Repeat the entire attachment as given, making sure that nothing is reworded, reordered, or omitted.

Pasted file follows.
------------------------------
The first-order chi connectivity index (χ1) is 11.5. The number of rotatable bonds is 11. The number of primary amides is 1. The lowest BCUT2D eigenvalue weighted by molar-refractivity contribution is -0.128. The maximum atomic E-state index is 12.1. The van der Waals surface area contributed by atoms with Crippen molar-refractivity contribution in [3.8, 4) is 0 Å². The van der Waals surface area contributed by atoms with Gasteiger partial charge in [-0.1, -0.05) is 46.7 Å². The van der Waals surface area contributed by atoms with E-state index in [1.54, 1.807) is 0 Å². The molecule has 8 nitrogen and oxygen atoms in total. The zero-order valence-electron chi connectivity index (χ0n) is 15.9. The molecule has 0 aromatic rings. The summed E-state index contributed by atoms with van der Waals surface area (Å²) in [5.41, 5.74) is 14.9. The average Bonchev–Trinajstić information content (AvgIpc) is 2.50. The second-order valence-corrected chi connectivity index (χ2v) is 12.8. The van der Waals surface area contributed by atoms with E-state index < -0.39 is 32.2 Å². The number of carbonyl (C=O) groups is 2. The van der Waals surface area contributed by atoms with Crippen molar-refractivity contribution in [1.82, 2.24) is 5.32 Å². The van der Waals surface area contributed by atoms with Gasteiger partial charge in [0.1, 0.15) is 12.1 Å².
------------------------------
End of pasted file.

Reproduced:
The first-order chi connectivity index (χ1) is 11.5. The number of rotatable bonds is 11. The number of primary amides is 1. The lowest BCUT2D eigenvalue weighted by molar-refractivity contribution is -0.128. The maximum atomic E-state index is 12.1. The van der Waals surface area contributed by atoms with Crippen molar-refractivity contribution in [3.8, 4) is 0 Å². The van der Waals surface area contributed by atoms with Gasteiger partial charge in [-0.1, -0.05) is 46.7 Å². The van der Waals surface area contributed by atoms with E-state index in [1.54, 1.807) is 0 Å². The molecule has 8 nitrogen and oxygen atoms in total. The zero-order valence-electron chi connectivity index (χ0n) is 15.9. The molecule has 0 aromatic rings. The summed E-state index contributed by atoms with van der Waals surface area (Å²) in [5.41, 5.74) is 14.9. The average Bonchev–Trinajstić information content (AvgIpc) is 2.50. The second-order valence-corrected chi connectivity index (χ2v) is 12.8. The van der Waals surface area contributed by atoms with E-state index < -0.39 is 32.2 Å². The number of carbonyl (C=O) groups is 2. The van der Waals surface area contributed by atoms with Crippen molar-refractivity contribution in [1.82, 2.24) is 5.32 Å². The van der Waals surface area contributed by atoms with Gasteiger partial charge in [0.1, 0.15) is 12.1 Å².